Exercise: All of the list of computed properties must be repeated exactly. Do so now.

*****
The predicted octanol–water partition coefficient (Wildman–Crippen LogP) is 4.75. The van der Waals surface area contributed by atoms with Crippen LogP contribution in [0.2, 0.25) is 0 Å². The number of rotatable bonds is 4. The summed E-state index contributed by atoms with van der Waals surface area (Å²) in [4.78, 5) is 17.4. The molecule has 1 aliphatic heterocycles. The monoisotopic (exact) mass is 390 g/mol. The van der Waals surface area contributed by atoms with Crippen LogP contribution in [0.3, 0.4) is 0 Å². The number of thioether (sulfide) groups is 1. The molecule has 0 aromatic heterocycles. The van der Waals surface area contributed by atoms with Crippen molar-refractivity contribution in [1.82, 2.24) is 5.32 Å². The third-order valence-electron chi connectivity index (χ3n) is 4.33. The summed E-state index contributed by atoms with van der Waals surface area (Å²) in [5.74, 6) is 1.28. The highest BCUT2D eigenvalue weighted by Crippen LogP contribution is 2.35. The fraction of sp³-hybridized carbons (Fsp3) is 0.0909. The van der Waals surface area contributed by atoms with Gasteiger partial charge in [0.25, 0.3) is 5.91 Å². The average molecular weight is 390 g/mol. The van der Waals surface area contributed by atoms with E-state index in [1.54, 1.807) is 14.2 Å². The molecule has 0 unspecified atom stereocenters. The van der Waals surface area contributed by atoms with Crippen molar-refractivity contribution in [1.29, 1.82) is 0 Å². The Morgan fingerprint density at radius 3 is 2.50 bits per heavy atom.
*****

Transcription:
The predicted octanol–water partition coefficient (Wildman–Crippen LogP) is 4.75. The van der Waals surface area contributed by atoms with Crippen LogP contribution in [0.2, 0.25) is 0 Å². The number of rotatable bonds is 4. The summed E-state index contributed by atoms with van der Waals surface area (Å²) in [4.78, 5) is 17.4. The molecule has 1 aliphatic heterocycles. The monoisotopic (exact) mass is 390 g/mol. The van der Waals surface area contributed by atoms with Crippen LogP contribution in [0.3, 0.4) is 0 Å². The number of thioether (sulfide) groups is 1. The molecule has 0 aromatic heterocycles. The van der Waals surface area contributed by atoms with Crippen molar-refractivity contribution in [1.82, 2.24) is 5.32 Å². The third-order valence-electron chi connectivity index (χ3n) is 4.33. The summed E-state index contributed by atoms with van der Waals surface area (Å²) in [5.74, 6) is 1.28. The highest BCUT2D eigenvalue weighted by Crippen LogP contribution is 2.35. The fraction of sp³-hybridized carbons (Fsp3) is 0.0909. The van der Waals surface area contributed by atoms with Gasteiger partial charge in [0.25, 0.3) is 5.91 Å². The average molecular weight is 390 g/mol. The van der Waals surface area contributed by atoms with E-state index in [1.54, 1.807) is 14.2 Å². The molecule has 0 unspecified atom stereocenters. The van der Waals surface area contributed by atoms with Crippen molar-refractivity contribution in [1.29, 1.82) is 0 Å². The Morgan fingerprint density at radius 3 is 2.50 bits per heavy atom.